Opalmines of Australia
Opalmines of Australia were discovered back in the mid nineteenth century. Often they were discovered by chance while various outback men were going about duties far removed from the idea of looking for precious gems, in this case opals. Here is a government report on these opal fields.
There are many stories about how opalmines were first worked but one that seems pretty accurate is that it was first begun by a geologist from Germany by the name of Johannes Menge who apparently found common opal of a green color at Angaston in South Australia. In 1868, at Listowel Downs near Blackall in Western Queensland, opal was found in thin veins inside large ironstone boulders. Hence the name ‘Boulder opal’ Later, in 1871 the first lease allowing digging to be done was recorded in the Quilpie area. I first caught site of Boulder opal at Quilpie in the shop of a local chemist, Des Burton, who gradually gave up medical practice in favor of opal mining. Des, who has now passed away, became one of the biggest boulder opal miners in Australia. He was a kind man who gave work to a lot of guys who had problems with alcohol and the hard work often kept them off the grog. Des’ company is still mining and is being administered by his son.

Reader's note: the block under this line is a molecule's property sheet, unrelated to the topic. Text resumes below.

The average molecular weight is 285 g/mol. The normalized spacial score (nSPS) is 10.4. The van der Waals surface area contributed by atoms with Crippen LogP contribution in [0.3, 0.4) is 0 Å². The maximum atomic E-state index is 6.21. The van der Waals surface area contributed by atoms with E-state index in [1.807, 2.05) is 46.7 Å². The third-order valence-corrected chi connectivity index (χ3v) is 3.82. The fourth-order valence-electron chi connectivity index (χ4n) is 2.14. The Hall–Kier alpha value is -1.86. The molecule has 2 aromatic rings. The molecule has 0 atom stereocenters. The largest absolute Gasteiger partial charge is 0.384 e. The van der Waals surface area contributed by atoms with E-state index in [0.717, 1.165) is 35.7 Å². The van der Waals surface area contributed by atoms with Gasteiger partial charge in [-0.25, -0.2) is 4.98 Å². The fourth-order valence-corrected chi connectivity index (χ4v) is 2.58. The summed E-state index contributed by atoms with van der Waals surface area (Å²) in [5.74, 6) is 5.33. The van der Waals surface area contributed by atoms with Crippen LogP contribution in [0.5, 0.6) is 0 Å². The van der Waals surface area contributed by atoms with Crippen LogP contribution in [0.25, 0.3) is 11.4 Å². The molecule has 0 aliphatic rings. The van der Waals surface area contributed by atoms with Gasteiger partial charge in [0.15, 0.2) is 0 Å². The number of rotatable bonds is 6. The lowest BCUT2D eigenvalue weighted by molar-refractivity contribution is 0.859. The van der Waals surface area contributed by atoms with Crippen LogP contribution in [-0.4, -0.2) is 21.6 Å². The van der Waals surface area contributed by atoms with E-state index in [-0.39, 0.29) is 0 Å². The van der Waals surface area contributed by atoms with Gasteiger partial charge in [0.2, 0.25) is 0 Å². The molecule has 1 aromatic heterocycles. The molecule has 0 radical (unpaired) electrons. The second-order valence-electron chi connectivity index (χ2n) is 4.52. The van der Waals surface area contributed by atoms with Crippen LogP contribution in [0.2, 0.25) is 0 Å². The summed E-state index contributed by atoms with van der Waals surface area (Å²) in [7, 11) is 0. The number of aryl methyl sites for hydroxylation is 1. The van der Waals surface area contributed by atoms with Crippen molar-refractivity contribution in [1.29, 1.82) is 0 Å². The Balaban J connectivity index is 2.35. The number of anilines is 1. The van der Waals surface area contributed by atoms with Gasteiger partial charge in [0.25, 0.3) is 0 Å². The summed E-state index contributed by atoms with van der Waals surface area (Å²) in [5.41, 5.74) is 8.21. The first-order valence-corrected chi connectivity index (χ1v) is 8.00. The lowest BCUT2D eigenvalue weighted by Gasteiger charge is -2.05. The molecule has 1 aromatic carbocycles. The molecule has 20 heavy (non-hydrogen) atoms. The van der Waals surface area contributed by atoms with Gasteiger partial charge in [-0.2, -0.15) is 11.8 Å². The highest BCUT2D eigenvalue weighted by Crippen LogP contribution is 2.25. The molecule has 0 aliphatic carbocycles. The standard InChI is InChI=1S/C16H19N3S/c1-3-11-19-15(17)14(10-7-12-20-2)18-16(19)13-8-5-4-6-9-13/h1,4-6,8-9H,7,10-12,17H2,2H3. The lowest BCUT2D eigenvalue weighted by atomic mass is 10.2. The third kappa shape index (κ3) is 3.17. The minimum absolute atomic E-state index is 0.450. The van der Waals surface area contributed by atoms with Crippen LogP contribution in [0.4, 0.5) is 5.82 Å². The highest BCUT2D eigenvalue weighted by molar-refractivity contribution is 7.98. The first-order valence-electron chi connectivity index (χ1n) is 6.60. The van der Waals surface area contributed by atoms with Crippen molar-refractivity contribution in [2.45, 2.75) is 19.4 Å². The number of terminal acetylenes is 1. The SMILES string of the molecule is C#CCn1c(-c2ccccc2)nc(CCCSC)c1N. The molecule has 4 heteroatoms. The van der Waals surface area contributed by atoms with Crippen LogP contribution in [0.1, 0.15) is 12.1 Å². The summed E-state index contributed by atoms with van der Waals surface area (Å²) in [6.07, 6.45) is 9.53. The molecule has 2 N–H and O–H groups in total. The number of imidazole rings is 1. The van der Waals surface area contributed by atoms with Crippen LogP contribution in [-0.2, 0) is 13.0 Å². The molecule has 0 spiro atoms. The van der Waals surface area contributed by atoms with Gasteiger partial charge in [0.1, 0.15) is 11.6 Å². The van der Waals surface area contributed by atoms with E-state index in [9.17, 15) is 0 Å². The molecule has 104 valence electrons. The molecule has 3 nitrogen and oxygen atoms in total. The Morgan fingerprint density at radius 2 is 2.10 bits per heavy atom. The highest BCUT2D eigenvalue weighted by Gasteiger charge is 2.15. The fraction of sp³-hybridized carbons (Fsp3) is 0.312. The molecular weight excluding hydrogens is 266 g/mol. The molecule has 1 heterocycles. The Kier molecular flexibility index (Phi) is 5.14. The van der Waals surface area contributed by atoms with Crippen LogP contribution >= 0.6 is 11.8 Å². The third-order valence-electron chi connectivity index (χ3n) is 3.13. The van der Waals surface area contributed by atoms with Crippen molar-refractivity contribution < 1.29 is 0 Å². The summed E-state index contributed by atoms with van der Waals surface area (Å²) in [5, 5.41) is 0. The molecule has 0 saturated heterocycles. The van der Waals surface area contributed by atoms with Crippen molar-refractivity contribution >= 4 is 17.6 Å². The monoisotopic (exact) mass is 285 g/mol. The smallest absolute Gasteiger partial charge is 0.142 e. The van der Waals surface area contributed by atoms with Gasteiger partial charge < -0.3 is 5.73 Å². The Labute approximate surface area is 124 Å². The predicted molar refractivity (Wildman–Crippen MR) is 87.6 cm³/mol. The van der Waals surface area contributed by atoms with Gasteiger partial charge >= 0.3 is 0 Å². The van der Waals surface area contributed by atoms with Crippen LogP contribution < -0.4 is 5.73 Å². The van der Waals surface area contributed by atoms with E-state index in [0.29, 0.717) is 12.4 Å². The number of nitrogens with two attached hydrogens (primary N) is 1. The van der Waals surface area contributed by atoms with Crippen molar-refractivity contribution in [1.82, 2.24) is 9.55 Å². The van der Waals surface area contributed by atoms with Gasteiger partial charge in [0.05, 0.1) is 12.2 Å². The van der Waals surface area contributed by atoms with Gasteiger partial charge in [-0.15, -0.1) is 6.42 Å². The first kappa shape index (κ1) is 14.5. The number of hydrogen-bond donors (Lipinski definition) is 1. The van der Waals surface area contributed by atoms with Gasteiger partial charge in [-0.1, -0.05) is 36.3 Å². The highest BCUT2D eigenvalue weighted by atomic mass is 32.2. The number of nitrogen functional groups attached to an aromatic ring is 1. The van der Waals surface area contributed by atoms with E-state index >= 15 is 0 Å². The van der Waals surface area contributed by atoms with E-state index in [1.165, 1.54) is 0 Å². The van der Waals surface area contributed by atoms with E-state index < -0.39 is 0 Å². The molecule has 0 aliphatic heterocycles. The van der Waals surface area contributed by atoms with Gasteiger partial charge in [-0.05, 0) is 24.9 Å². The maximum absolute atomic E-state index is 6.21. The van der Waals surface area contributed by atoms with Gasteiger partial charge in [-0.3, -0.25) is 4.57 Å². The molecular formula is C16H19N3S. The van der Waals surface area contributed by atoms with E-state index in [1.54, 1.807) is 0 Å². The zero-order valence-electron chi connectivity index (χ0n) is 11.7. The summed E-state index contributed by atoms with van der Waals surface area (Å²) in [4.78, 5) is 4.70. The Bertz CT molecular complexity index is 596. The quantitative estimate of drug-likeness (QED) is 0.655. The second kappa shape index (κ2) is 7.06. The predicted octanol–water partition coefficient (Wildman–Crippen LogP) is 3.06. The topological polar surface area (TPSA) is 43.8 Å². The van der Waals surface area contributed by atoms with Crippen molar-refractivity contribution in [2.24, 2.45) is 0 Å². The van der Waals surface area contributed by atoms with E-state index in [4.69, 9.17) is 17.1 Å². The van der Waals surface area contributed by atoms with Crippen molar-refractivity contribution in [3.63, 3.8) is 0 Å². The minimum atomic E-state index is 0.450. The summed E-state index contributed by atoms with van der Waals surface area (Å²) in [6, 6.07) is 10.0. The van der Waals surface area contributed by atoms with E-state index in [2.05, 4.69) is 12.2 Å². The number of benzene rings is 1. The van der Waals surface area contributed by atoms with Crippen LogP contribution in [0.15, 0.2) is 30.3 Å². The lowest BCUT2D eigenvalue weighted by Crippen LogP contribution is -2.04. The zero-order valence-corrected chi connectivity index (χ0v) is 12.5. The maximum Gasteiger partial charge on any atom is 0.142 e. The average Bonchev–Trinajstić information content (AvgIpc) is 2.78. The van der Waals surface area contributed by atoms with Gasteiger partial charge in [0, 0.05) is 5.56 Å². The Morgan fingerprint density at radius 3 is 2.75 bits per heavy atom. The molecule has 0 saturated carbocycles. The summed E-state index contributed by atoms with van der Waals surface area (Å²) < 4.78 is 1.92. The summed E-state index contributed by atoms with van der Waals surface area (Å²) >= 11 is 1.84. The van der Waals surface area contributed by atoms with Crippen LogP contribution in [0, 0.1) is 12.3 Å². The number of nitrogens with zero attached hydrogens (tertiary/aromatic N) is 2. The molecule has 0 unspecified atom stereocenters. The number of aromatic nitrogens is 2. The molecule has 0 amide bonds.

Working in the Opalmines of Australia is one of those pastimes that is not for the faint hearted or the city dweller who enjoys all of life’s comforts. It’s often associated with heat, flies, and hard work, but the rewards are really amazing. Some opal miners say that, when their mine produces precious opal, it makes their heart skip a beat and the feeling is far superior to other life’s pleasures. (Picture to the left is Dennis Su Fong who has accompanied me in the opal industry for the last 30 years or so. Note the aircraft seats in the bush setting. this is typical of what you find in the opalmines of Australia. You never know what will turn up way outback.
Mining Opals at white Cliffs one of the Opalmines Of Australia
The first commercially viable opal field was discovered at White Cliffs in NSW in 1894. This field produced large volumes of crystal opal and if you look at a picture of this field from the air, you are really amazed at the amount of work that has been put in to this field. The surface looks like the craters of the moon and all of the digging was done until recently with a pic and shovel and a hand driven windlass.